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Helping hands

Why having a caregiver can be a boon for some families.


By Grace Leung


SEPTEMBER 2013


Filipinos are known to be nurturing, lending support, and often sharing homes with extended families. The concept of homes for the aged may seem heartless to the Filipino. 

Although lolo and lola may seem productive and independent, sooner or later they will be showing signs of advancing years—from relatively simple conditions such as difficulty in hearing or poor eyesight, to more complex diseases like Alzheimer’s and Parkinson’s.  

The physical, physiological and psychological changes that come with age result in the senior’s increasing dependence on others. Having a family member take care of an elderly loved one is usually preferred for many reasons. It’s more comfortable for the care recipient, more reassuring for the family, and requires less financial resources. But it’s not always a feasible option. 


Knowing when help is needed

Rowena, whose mother has been battling Parkinson’s since 1988,  decided to get a caregiver after her mom had heart surgery in 2003.  She recalls, “By then, her [condition] had progressed to the point that she [needed] someone to be with her even after she recovered from surgery.” 

No one in her immediate family could take on the responsibility. And time isn’t the only thing to consider. Rowena points out, “Apart from the physical demands of caregiving, it is sometimes mentally and emotionally taxing for some family members to be their parent's caregivers. [My tita] lived with my lola and was the only one at home with her. Although my tita was quite committed to taking care of her mother, you could see that it was also taking its toll on her.”

 We must remember that it’s all about giving the best possible care, and a stressed, emotionally drained son or daughter may not be the right person for the job. 


Finding a match

Since the caregiver will be spending a lot of time alone with your loved one, hiring the right person for the job is crucial. Here are some ways to ensure a good match:


• Consult the care recipient. In making the transition from unpaid, informal caregivers to a trained or experienced one, the first step is to discuss this major move with the family member concerned.

      Unless mentally incapacitated, the care recipient should be consulted on what would be best for his or her needs. The concerns may be as simple as being more comfortable with a female or male caregiver, or as detailed as determining the scope of the caregiver’s responsibilities.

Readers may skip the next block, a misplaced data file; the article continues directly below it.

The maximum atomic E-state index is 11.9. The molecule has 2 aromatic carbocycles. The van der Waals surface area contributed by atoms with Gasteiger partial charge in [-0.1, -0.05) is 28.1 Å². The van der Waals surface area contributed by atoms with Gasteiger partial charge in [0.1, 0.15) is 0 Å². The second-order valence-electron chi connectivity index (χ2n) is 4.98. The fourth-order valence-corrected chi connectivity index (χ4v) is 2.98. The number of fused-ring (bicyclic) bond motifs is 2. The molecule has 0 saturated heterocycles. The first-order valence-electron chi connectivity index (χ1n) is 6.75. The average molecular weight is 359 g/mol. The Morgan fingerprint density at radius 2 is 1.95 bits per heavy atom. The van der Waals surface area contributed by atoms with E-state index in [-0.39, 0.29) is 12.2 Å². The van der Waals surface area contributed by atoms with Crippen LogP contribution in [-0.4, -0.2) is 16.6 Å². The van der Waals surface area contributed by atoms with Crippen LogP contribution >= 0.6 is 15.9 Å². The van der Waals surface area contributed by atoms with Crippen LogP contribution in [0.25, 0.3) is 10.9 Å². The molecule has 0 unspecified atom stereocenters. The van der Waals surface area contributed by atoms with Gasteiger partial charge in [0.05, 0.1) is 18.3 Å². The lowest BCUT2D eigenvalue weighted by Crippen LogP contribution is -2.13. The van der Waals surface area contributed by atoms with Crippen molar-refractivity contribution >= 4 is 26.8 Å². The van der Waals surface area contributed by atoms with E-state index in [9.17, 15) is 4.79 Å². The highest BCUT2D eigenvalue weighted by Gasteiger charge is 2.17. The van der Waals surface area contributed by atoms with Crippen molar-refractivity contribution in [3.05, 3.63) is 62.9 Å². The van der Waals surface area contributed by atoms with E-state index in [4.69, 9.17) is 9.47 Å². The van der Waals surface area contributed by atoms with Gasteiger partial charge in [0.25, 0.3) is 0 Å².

• Decide on the caregiver’s tasks.
A caregiver’s responsibilities may vary according to the needs of the care recipient. The Family Caregiver Alliance, a U.S.-based nonprofit organization that helps families and friends who provide long-term care at home, suggests considering tasks such as:

- Personal: assisting the patient in eating, dressing, taking a bath or using the toilet
- Household: meal preparation, dishwashing, house cleaning, laundry
- Health: medication management, physical therapy, accompanying the patient to doctor’s appointments
- Emotional: providing stimulating activities, conversations and companionship

Based on the task and the care recipient’s condition, you can already decide whether you just need someone to come in for a few hours a day or 24/7. Being clear about what you want the caregiver to do will also help determine the qualifications.


• Find a caregiver through reliable channels. Make inquiries in reputable hospitals, or ask your physician for possible options such as agencies or registered nurses-turned-freelance caregivers.

The government’s Technical Education and Skills Development Authority (tesda.gov.ph) notes that the current demand for care workers, especially in developing countries, exceeds the supply. This has encouraged not only the growth of legitimate schools offering caregiving courses, but also fly-by-night training centers. Their website cautions that “graduates from these unauthorized centers would be lacking in proper training and knowledge to work in hospitals, hospices, retirement and nursery homes.”

For home care, however, comprehensive training and technical knowledge aren’t always necessary. If the tasks are mostly for personal care and emotional support, good character and the right attitude can go a long way despite the lack of formal training. This is probably why most rely on personal referrals. If the caregiver wasn’t recommended by someone you personally know, it’s best to contact previous employers and ask about their experience.


• Monitor the caregiver’s performance. Once you find a caregiver who seems to fit the bill, it’s quite tempting to relinquish all responsibility, especially if you’ve been waiting to be relieved of caregiving duties for some time. You should, however, still keep tabs on how she is carrying out her tasks and relating with your loved one.


A caregiver’s role in an elderly loved one’s life is very significant, but this doesn’t mean that family will take a backseat. Get tips achieving the right balance for the care of your elderly loved ones in the September issue of HealthToday.

Bantay Matanda conducts a monthly lay forum on the needs and concerns of the elderly. Call (02) 373 2262, 998 2548, (0917) 416 7849 or visit bantaymatanda.org for more information.









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